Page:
According to Odinkalu, this implies that Pan-Africanists should never think of anyone as too irrelevant as what everyone brings to the table must be respected.

Also, decrying the state of election processes in Africa, Odinkalu said beyond intergenerational dialogue, there is a need for Pan-Africanists to consciously and deliberately work towards replacing themselves on earth.

“The silence from African Union is quite deafening; more needs to be done and we need to demand accountability from our governments in Africa, ” he said.

Odinkalu added: “COVID-19 has surfaced a crisis of regionalism and regional integration. Question is, how do we work better with AU, Regional institutions and African governments?”

COVID-19: People Who Look Like They’re Not Poor Also Need Support – Experts Tell Nigerian Government

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Considering the impact of the Coronavirus pandemic and its lockdown on citizens, the Federal and State Governments have been urged to consider Nigerians from all walks of life in the nation’s social protection policy.

This call was made by Nkechi Ilochi-Omekedo, the Women’s Right Program Manager, for Action Aid on Thursday, May 28.

Nkechi who spoke at a Virtual Series organised by the Centre for Democracy and Development (CDD) titled; “Protecting the Most Vulnerable During COVID-19: The Effect of Socioeconomic Disparities” said, those who do not look like they are poor need for some form of support.

The women’s right advocate said now is time for government at all level to rethink its governance policies and more for citizens to hold government accountable.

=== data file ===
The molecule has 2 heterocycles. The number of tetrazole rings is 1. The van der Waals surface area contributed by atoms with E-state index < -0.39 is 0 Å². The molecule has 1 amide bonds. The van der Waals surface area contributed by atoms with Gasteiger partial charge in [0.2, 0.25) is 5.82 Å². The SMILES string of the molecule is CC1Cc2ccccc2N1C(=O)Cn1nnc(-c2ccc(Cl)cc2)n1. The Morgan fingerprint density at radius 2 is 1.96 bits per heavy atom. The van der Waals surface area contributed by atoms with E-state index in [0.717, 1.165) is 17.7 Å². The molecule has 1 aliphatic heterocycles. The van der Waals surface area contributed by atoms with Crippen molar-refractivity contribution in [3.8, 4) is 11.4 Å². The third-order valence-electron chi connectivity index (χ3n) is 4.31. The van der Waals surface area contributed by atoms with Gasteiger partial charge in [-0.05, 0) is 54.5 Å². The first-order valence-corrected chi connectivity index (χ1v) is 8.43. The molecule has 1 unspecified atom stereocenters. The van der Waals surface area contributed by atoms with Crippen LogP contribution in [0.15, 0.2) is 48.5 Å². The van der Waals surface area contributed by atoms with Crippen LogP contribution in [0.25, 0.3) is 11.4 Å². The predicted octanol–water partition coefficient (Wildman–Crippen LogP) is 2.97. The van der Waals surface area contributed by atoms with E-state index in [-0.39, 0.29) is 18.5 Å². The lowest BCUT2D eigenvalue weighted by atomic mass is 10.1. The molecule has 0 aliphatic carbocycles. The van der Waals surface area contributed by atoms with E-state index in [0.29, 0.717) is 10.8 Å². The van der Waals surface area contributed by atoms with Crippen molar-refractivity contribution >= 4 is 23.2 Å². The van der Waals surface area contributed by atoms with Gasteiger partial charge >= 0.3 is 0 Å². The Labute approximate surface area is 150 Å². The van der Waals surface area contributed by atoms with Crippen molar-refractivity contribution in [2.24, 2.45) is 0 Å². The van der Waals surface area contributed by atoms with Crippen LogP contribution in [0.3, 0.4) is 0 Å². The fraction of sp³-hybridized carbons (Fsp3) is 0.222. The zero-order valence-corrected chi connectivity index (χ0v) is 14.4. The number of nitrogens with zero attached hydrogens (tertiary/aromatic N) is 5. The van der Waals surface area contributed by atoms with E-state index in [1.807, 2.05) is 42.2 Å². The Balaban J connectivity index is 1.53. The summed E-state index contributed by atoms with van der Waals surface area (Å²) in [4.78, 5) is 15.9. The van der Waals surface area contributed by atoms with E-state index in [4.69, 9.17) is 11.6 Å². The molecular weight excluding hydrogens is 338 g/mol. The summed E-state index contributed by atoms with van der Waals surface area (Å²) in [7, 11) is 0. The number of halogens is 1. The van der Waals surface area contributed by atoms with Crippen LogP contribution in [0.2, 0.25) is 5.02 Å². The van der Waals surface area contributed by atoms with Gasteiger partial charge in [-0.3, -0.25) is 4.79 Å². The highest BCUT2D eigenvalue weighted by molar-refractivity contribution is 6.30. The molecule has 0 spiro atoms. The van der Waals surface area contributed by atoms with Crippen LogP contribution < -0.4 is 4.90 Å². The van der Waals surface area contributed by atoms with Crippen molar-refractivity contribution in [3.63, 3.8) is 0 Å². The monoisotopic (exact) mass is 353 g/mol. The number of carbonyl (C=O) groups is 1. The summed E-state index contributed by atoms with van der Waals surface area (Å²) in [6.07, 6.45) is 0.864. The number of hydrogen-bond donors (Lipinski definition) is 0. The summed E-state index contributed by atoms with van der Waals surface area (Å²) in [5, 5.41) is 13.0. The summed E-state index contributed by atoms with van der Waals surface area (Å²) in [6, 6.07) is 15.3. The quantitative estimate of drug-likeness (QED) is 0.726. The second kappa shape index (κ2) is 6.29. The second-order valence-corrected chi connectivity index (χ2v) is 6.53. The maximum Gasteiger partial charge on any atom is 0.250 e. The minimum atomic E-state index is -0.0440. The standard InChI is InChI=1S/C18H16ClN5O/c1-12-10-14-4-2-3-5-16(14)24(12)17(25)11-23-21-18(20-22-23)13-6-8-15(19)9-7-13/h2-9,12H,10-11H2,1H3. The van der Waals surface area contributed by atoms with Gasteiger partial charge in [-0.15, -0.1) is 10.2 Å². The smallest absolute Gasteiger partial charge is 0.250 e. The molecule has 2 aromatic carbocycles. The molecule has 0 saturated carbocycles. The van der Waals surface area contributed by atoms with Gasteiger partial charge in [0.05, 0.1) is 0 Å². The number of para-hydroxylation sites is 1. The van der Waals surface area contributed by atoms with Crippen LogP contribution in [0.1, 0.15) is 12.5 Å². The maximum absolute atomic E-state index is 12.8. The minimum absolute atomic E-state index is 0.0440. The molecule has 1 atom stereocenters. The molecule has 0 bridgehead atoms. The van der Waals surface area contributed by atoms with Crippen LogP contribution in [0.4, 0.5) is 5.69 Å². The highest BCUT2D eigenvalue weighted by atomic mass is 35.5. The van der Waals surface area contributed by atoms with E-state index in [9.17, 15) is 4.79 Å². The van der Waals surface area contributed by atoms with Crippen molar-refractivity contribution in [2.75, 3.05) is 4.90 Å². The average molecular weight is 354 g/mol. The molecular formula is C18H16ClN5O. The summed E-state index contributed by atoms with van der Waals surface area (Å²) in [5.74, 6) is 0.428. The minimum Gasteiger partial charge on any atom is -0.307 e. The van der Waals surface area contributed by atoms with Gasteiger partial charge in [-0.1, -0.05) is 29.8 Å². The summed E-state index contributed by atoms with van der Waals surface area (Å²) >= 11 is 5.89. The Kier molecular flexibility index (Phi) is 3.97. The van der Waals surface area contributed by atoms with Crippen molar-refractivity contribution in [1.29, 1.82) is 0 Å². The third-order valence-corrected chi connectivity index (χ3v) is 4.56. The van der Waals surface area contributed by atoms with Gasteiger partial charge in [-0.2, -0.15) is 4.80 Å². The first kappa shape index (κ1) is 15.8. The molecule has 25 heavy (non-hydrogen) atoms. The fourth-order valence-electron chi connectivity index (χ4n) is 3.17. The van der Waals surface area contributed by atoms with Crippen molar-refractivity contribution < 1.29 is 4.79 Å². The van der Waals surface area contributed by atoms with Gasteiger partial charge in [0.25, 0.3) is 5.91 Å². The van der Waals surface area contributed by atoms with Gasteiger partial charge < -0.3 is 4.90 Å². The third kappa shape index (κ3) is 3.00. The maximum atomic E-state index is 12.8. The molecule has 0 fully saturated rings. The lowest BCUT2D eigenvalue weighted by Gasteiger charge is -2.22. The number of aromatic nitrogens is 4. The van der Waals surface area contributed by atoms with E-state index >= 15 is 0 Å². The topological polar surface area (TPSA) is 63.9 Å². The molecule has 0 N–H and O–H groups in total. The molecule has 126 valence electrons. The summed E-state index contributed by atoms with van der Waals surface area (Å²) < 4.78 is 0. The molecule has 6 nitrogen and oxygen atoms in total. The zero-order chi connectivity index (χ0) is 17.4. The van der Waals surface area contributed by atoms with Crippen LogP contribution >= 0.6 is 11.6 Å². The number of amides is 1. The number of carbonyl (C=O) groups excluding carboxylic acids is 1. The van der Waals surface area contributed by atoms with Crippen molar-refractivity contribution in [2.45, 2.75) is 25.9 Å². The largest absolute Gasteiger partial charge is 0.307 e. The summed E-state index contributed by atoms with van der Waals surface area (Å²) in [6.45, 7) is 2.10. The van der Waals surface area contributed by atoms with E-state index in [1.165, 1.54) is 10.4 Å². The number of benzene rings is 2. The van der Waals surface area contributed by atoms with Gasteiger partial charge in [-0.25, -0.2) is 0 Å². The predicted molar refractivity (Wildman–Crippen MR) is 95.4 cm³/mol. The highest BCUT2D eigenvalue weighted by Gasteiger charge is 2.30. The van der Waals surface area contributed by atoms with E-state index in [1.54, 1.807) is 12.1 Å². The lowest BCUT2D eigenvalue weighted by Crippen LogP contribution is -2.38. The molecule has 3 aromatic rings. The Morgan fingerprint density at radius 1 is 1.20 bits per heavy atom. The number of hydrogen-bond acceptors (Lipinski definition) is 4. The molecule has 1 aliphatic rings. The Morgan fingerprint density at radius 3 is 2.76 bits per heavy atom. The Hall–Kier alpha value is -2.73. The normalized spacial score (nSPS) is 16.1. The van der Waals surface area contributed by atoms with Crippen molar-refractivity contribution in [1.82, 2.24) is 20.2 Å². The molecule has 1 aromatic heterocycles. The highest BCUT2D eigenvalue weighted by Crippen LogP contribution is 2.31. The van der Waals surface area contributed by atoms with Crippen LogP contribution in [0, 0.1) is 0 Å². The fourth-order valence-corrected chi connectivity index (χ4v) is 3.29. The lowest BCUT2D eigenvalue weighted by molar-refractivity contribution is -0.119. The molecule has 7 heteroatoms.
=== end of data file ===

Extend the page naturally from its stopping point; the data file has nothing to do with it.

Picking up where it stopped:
Recounting challenges faced during and post COVID-19, Nkechi said women and girls are worst hit as the pandemic has shown the weaknesses in Nigeria’s public structures.

“Issues concerning women have been compounded, for example, women and girls who are in abusive relationships are now confined in the same space for a long time with their abusers,” Nkechi said.

She said such issues bring to limelight challenges surrounding housing in Nigeria as the system need to be addressed to allow for a more suitable process.

Also noting that the pandemic has increased the burden of care on women and girls at the household level, the women’s right advocate said challenges associated with Wash, Sanitation and Hygiene (WASH) have been exposed.

“One of the primary ways of avoiding COVID-19 is washing of hands regularly with water, meaning women and girls in areas where there is no access to potable water will have to find means of fetching water daily, ” Nkechi said.